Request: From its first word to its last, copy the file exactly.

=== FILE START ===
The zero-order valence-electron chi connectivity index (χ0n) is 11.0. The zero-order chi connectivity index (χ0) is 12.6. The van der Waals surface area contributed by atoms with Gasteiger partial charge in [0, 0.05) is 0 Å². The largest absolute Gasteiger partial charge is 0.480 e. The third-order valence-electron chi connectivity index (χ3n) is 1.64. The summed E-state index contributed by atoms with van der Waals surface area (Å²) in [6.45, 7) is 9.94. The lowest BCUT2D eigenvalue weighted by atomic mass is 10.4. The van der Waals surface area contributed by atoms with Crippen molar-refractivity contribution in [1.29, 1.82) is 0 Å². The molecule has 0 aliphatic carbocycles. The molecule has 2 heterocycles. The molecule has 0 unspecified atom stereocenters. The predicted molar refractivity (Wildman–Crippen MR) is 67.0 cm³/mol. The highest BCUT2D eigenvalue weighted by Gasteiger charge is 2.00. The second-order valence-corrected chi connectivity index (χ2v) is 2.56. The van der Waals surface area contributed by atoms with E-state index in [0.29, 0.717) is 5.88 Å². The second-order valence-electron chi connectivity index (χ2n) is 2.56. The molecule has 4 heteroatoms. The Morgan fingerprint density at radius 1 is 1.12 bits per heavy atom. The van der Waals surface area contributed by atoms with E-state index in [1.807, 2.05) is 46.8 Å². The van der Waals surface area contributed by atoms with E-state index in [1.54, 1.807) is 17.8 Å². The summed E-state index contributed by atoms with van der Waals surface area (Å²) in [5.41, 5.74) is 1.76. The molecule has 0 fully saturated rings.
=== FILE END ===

The zero-order valence-electron chi connectivity index (χ0n) is 11.0. The zero-order chi connectivity index (χ0) is 12.6. The van der Waals surface area contributed by atoms with Gasteiger partial charge in [0, 0.05) is 0 Å². The largest absolute Gasteiger partial charge is 0.480 e. The third-order valence-electron chi connectivity index (χ3n) is 1.64. The summed E-state index contributed by atoms with van der Waals surface area (Å²) in [6.45, 7) is 9.94. The lowest BCUT2D eigenvalue weighted by atomic mass is 10.4. The van der Waals surface area contributed by atoms with Crippen molar-refractivity contribution in [1.29, 1.82) is 0 Å². The molecule has 0 aliphatic carbocycles. The molecule has 2 heterocycles. The molecule has 0 unspecified atom stereocenters. The predicted molar refractivity (Wildman–Crippen MR) is 67.0 cm³/mol. The highest BCUT2D eigenvalue weighted by Gasteiger charge is 2.00. The second-order valence-corrected chi connectivity index (χ2v) is 2.56. The van der Waals surface area contributed by atoms with E-state index in [0.29, 0.717) is 5.88 Å². The second-order valence-electron chi connectivity index (χ2n) is 2.56. The molecule has 4 heteroatoms. The Morgan fingerprint density at radius 1 is 1.12 bits per heavy atom. The van der Waals surface area contributed by atoms with E-state index in [1.807, 2.05) is 46.8 Å². The van der Waals surface area contributed by atoms with E-state index in [1.54, 1.807) is 17.8 Å². The summed E-state index contributed by atoms with van der Waals surface area (Å²) in [5.41, 5.74) is 1.76. The molecule has 0 fully saturated rings.